A recent op-ed in the New York Times stated the obvious point, at least for readers of this blog, that some of the mechanics of the legal profession are in dire need of updating. The author specifically identifies associate compensation as a leading target for significant revision. The author is right, of course, on several points. Associates at large firms enjoy generous starting compensation packages that by comparison to entry level legal jobs in the public sector, or in small firms, or frankly to entry level jobs anywhere, appear disproportionately large. Implicit in the piece is the burden these high fixed costs present to law firms who have experienced a fairly sudden and substantial decrease in demand for legal services.
Not expressed in the article, but known to observers of the legal profession, are two additional challenges: newly graduated lawyers are by and large not prepared to practice law; and they don't stay long enough to generate sufficient profits to pay for their own learning curve. So large law firms are paying substantial wages to green recruits, trained to think and act like a lawyer, but not yet ready to lawyer, and then incurring additional expenses for on-the-job training. Some of this learning curve has been subsidized by clients, many of whom are finally asserting that their high legal fees should buy senior lawyers with deep experience rather than a host of trainees inefficiently learning while doing.
The author suggests a drop in associate compensation is needed, from $160,000 in major cities to perhaps $100,000. This suggestion will no doubt rally the snarky set who frequent the legal tabloids:
“YOU feel sorry for THEM? ...the spoiled Ivy grads - who lost their silver spoon overpaid jobs that they never deserved in the first place, because they only billed 1600 hours and half of that was padded time anyway . . . wah wah wah!”
The simple fact of the matter is, when demand for labor declines then labor rates decline. It's no more nor less justified or "right" than in recent years when demand for labor was high and labor rates for the most desirable new lawyers increased.
But is it enough? I don't believe reducing associate compensation, or laying off staff members, is even close to approaching the solution. And I'm not even referring to the crying need to reduce partner compensation, or even to cull the partner rolls -- even though doing so would be in keeping with the declining demand-declining labor rate equilibirum impacting associates. No, to "solve" the challenges facing the legal profession requires a re-think, as the New York Times writer suggests. But rather than limit the conversation to compensation and overhead and billing rates, it's time to take a good hard look at how law is practiced.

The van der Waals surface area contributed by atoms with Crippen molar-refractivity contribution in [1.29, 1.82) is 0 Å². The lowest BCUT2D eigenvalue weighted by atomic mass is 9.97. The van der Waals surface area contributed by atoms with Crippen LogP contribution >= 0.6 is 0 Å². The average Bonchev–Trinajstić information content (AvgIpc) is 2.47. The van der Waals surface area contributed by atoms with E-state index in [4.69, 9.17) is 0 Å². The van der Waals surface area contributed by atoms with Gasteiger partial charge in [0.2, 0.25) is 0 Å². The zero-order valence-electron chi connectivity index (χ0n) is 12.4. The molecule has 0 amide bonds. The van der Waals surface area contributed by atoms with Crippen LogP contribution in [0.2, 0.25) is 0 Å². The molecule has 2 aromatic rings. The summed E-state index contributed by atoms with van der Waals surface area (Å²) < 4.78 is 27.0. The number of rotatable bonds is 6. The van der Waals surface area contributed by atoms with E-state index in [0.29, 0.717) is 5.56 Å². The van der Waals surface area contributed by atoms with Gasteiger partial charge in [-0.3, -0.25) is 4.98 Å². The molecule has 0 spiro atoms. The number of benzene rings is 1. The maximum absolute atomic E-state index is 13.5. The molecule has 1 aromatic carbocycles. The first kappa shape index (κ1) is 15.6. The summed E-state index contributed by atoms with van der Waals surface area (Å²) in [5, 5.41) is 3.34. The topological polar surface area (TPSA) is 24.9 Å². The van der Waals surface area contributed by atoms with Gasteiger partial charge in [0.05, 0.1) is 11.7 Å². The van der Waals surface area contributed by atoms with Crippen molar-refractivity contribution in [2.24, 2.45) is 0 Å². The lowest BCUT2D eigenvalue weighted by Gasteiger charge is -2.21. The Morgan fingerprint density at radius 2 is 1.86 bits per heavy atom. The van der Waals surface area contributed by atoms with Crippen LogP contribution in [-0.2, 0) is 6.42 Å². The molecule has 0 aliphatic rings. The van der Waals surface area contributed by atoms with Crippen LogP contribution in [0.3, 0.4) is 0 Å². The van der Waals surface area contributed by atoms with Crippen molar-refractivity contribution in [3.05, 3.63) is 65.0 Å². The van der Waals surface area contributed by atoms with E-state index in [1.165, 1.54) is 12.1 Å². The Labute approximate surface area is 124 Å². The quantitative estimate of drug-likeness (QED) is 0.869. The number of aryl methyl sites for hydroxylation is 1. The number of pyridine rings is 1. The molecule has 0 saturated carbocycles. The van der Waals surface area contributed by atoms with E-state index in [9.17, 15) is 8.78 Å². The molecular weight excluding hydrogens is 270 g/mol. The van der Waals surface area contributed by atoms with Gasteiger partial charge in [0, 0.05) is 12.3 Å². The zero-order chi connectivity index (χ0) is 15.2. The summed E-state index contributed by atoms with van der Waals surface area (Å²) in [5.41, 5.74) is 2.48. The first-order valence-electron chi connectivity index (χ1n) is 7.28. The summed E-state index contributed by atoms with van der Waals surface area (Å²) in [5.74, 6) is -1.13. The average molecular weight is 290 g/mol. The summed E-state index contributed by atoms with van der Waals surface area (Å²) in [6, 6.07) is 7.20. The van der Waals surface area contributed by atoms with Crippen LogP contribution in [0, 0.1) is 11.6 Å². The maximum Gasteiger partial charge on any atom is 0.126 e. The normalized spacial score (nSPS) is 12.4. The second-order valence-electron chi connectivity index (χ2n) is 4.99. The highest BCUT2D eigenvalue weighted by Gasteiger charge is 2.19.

In any industry, the inexorable encroachment of technology or innovation provide new entrants with advantages that can disintermediate or displace incumbents. Refer to any grammar school text book for a recap of how Eli Whitney's cotton gin transformed the postwar Southern agricultural industry. Undoubtedly there were a few cotton pickers whose jobs and wages were disrupted. Henry Ford's assembly line turned the automobile from a quaint toy for the wealthy into a necessary tool for modern life, shrinking the continent and making suburban life practical... and wreaking havoc on the proverbial buggy whip manufacturer. The story continues, from the invention of the computer to the Internet to eBay to Amazon's "one-click" business method to global positioning satellites to asset securitization and so on. In the march of human progress when we find a better, cheaper, more effective alternative, we shed a tear for a nostalgic moment and then we move on.
It's time that the typical law firm of today take a good hard l0ok at modern business practices such as governance structures which improve rather than impair organizational effectiveness; supply chain management techniques to eliminate redundant and unprofitable workflow steps; the application of technology to automate repetitive tasks; the use of alternative fee structures to promote efficiency and reward successful outcomes rather than time.
Some of these topics have been promoted before. Very few law firm leaders haven't heard the drumbeat of alternative fees, for example. But what has been lacking is specific, actionable, quantifiable information to demonstrate how these business practices will improve the practice of law for both the suppliers -- the law firms -- and the consumers -- the clients.
No more, I say. Let's move from theory to practice. We will address these topics in more detail in this blog in the coming weeks. Stay tuned.
For another perspective, read Ron Friedmann's reaction to the NYT article here.